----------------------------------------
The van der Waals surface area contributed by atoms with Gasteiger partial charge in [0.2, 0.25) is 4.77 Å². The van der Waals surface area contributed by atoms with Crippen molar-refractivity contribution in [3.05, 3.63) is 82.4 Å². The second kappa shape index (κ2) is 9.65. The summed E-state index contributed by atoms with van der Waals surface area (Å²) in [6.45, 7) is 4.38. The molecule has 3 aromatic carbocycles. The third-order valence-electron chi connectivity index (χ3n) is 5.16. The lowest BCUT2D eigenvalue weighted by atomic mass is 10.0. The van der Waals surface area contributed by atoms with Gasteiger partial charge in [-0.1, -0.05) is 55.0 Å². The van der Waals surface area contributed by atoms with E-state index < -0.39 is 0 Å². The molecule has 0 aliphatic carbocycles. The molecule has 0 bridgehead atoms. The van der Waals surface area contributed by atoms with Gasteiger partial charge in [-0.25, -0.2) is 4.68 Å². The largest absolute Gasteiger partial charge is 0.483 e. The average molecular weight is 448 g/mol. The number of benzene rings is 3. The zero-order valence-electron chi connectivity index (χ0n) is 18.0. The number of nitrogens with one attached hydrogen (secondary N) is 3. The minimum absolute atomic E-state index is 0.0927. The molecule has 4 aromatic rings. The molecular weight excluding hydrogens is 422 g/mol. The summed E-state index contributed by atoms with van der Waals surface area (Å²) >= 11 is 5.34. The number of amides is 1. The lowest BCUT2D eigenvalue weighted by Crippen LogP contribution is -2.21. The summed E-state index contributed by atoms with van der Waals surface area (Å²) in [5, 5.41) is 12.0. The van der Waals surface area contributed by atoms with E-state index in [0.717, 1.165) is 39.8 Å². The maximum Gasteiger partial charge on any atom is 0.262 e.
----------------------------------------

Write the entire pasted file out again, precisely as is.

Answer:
The van der Waals surface area contributed by atoms with Gasteiger partial charge in [0.2, 0.25) is 4.77 Å². The van der Waals surface area contributed by atoms with Crippen molar-refractivity contribution in [3.05, 3.63) is 82.4 Å². The second kappa shape index (κ2) is 9.65. The summed E-state index contributed by atoms with van der Waals surface area (Å²) in [6.45, 7) is 4.38. The molecule has 3 aromatic carbocycles. The third-order valence-electron chi connectivity index (χ3n) is 5.16. The lowest BCUT2D eigenvalue weighted by atomic mass is 10.0. The van der Waals surface area contributed by atoms with Gasteiger partial charge in [-0.1, -0.05) is 55.0 Å². The van der Waals surface area contributed by atoms with E-state index < -0.39 is 0 Å². The molecule has 0 aliphatic carbocycles. The molecule has 0 bridgehead atoms. The van der Waals surface area contributed by atoms with Gasteiger partial charge in [-0.25, -0.2) is 4.68 Å². The largest absolute Gasteiger partial charge is 0.483 e. The average molecular weight is 448 g/mol. The number of benzene rings is 3. The zero-order valence-electron chi connectivity index (χ0n) is 18.0. The number of nitrogens with one attached hydrogen (secondary N) is 3. The minimum absolute atomic E-state index is 0.0927. The molecule has 4 aromatic rings. The molecular weight excluding hydrogens is 422 g/mol. The summed E-state index contributed by atoms with van der Waals surface area (Å²) >= 11 is 5.34. The number of amides is 1. The lowest BCUT2D eigenvalue weighted by Crippen LogP contribution is -2.21. The summed E-state index contributed by atoms with van der Waals surface area (Å²) in [5, 5.41) is 12.0. The van der Waals surface area contributed by atoms with E-state index in [0.717, 1.165) is 39.8 Å². The maximum Gasteiger partial charge on any atom is 0.262 e.